Cristagali

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Question for the experts....I'm a future FM doc. In the FM Handbook on RSI, it list etomidate as the drug of protocol. But what about propofol? And is there a big difference in "procedure sedation" vs. RSI? Can you substitute propofol for versed? Just curious. Don't worry, I'll follow whatever protocol the hospital sets down. Just curious. :)
 

jwk

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Cristagali said:
Question for the experts....I'm a future FM doc. In the FM Handbook on RSI, it list etomidate as the drug of protocol. But what about propofol? And is there a big difference in "procedure sedation" vs. RSI? Can you substitute propofol for versed? Just curious. Don't worry, I'll follow whatever protocol the hospital sets down. Just curious. :)
You're not going to get the drops in BP with etomidate that you will get with propofol. Procedure sedation and RSI are two entirely different things. An RSI implies a general anesthetic - it goes beyond simple sedation. When the patient loses their protective airway reflexes, it's no longer sedation.
 

Platysma

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Cristagali said:
Question for the experts....I'm a future FM doc. In the FM Handbook on RSI, it list etomidate as the drug of protocol. But what about propofol? And is there a big difference in "procedure sedation" vs. RSI? Can you substitute propofol for versed? Just curious. Don't worry, I'll follow whatever protocol the hospital sets down. Just curious. :)
The term Rapid Sequence Induction is a little misleading, it isn't necessarily tied to speed or the immediate need for intubation. Rather, it's based on the assumption that you have a full stomach. Normally, in a regular intubation, you knock them out with some propofol, you bag-ventilate for a bit, push a non-depolarizing paralyzer like Vecuronium, then you intubate.

Now, if you have a full stomach, you don't want to bag ventilate very aggresively because you don't want to push air into the stomach and increase the chance of aspiration. You let them breathe 100% O2 for a few minutes prior to the intubation. However, because you are not bag ventilating the patient beforehand, you don't know that when the time comes you can do it. Some patients are just impossible to ventilate by mask, and if a patient is paralyzed and you can't intubate them and you can't ventilate them by mask, you are screwed.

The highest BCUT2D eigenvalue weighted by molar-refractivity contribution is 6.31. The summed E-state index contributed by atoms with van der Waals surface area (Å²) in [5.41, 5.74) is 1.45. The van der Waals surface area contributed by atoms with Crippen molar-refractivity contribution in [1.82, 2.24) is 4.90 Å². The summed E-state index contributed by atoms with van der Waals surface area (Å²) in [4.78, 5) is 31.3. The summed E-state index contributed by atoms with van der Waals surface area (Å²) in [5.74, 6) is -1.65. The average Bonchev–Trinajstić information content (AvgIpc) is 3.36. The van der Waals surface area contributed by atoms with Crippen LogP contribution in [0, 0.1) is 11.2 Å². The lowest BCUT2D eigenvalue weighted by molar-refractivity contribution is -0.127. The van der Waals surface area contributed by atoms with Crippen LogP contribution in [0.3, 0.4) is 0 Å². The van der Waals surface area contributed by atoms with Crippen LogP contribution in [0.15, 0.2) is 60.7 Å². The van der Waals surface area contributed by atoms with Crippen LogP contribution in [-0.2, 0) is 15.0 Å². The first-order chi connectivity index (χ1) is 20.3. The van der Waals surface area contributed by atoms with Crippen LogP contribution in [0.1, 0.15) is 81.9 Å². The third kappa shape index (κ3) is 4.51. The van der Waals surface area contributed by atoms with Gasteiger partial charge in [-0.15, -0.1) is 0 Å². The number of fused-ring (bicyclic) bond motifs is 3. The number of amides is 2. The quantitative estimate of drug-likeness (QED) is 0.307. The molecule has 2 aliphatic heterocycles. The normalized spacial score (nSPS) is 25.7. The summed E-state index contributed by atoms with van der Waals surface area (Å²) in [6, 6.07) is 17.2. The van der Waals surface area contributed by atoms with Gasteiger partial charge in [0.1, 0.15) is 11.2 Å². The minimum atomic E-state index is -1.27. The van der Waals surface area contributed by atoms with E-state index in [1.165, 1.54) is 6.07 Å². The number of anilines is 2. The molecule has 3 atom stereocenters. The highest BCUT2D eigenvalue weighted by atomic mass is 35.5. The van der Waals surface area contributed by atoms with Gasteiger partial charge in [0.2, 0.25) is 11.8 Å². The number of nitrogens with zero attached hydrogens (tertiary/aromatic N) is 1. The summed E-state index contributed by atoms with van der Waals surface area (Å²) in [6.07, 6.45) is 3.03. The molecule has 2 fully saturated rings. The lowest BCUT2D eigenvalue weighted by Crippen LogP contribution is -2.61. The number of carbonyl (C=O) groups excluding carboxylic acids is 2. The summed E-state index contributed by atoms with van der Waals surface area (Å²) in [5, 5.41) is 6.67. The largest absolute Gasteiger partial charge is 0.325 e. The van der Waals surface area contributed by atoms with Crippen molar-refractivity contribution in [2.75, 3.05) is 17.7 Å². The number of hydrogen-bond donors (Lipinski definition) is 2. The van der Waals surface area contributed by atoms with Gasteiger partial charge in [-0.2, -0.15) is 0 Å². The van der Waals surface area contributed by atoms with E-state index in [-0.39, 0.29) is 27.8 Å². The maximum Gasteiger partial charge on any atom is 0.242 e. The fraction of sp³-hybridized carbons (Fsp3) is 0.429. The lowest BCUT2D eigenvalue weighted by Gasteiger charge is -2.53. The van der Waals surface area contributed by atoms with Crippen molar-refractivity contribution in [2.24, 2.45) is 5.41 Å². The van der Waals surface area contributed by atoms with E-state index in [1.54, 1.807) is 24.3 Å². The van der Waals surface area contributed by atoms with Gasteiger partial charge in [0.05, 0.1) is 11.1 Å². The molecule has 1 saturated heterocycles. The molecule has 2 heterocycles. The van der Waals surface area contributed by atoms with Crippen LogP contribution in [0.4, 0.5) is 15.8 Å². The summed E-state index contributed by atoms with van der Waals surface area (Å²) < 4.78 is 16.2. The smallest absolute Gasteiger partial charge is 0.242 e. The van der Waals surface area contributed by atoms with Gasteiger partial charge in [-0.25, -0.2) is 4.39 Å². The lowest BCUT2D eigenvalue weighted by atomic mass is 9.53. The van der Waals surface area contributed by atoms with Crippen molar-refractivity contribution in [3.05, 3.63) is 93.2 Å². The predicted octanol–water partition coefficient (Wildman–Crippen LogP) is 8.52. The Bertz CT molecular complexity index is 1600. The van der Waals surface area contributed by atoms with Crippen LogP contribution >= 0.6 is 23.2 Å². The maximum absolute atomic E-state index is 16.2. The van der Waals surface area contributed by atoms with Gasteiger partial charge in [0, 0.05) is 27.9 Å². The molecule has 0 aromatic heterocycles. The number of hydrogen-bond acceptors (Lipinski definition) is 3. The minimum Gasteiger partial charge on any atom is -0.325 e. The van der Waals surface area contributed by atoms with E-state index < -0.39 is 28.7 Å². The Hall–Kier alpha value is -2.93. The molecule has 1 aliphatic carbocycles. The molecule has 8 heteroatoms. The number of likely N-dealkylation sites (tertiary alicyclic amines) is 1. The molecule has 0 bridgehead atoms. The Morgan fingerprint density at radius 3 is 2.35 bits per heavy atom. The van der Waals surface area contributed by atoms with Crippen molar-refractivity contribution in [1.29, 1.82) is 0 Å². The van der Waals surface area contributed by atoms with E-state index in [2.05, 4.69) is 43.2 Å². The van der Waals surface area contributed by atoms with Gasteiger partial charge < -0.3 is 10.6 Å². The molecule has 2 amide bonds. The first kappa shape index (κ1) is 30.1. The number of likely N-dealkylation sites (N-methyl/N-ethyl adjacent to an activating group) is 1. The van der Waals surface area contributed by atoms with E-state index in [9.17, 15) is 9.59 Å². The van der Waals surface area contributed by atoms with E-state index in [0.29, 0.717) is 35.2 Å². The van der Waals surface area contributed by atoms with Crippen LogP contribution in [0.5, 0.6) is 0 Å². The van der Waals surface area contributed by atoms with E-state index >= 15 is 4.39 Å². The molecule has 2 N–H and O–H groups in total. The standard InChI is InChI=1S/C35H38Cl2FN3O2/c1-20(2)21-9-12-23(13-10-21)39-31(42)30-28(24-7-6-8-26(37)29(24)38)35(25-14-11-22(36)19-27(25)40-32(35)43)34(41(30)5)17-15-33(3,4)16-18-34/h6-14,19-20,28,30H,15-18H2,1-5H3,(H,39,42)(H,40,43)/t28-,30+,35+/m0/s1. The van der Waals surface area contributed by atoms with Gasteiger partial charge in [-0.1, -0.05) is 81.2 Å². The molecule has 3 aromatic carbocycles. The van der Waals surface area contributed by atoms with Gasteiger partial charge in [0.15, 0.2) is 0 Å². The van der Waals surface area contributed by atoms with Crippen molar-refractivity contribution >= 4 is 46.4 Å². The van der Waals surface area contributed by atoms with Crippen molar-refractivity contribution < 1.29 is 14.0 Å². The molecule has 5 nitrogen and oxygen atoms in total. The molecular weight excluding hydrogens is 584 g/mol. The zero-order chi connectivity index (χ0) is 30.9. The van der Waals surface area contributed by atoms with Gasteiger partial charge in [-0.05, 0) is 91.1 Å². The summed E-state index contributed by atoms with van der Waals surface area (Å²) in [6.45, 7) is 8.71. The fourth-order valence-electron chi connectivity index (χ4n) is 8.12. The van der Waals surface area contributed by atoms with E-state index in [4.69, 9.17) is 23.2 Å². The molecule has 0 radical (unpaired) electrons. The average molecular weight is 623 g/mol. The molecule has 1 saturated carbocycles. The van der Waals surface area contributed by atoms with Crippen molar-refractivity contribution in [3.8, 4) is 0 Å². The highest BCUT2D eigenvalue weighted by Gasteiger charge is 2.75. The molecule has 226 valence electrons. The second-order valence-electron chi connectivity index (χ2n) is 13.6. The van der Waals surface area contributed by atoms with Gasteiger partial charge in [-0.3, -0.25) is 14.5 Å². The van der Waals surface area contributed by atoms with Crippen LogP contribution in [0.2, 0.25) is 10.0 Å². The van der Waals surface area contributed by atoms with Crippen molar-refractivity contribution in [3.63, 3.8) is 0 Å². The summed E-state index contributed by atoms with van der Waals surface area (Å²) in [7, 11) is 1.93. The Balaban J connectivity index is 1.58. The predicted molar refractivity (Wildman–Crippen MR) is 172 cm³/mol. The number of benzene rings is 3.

That's why Succinylcholine is used-- it has the fastest on and off time, so hopefully if you find you can't ventilate the patient with the Sux, then at least the paralysis will wear off by itself before the patient starts to drop their O2 saturations. A non-depolarizing relaxant is a big risk-- even though it can be reversed, typically the relaxant has to start coming off by itself a little before you can reverse it. So, if you give a non-depolarizing relaxant, you can't just get out of trouble by reversing it. Finally, because of the risk of aspiration, you place cricoid pressure during the whole procedure.

Etomidate is recommended because of its lack of effects hemodynamically, but you could get away with Propofol, as long as the patient doesn't have anything that would lead them to tolerate the hypotension poorly. Likewise, even during a code, if you know the stomach is empty, then you don't need to do a true RSI--- no need for Cricoid pressure, no need for Sux provided you can bag your patient well.

Hope this helps,

Platysma
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PGY-1: Transitional Internship, Inova Fairfax Hospital
PGY-2: Columbia Anesthesiology

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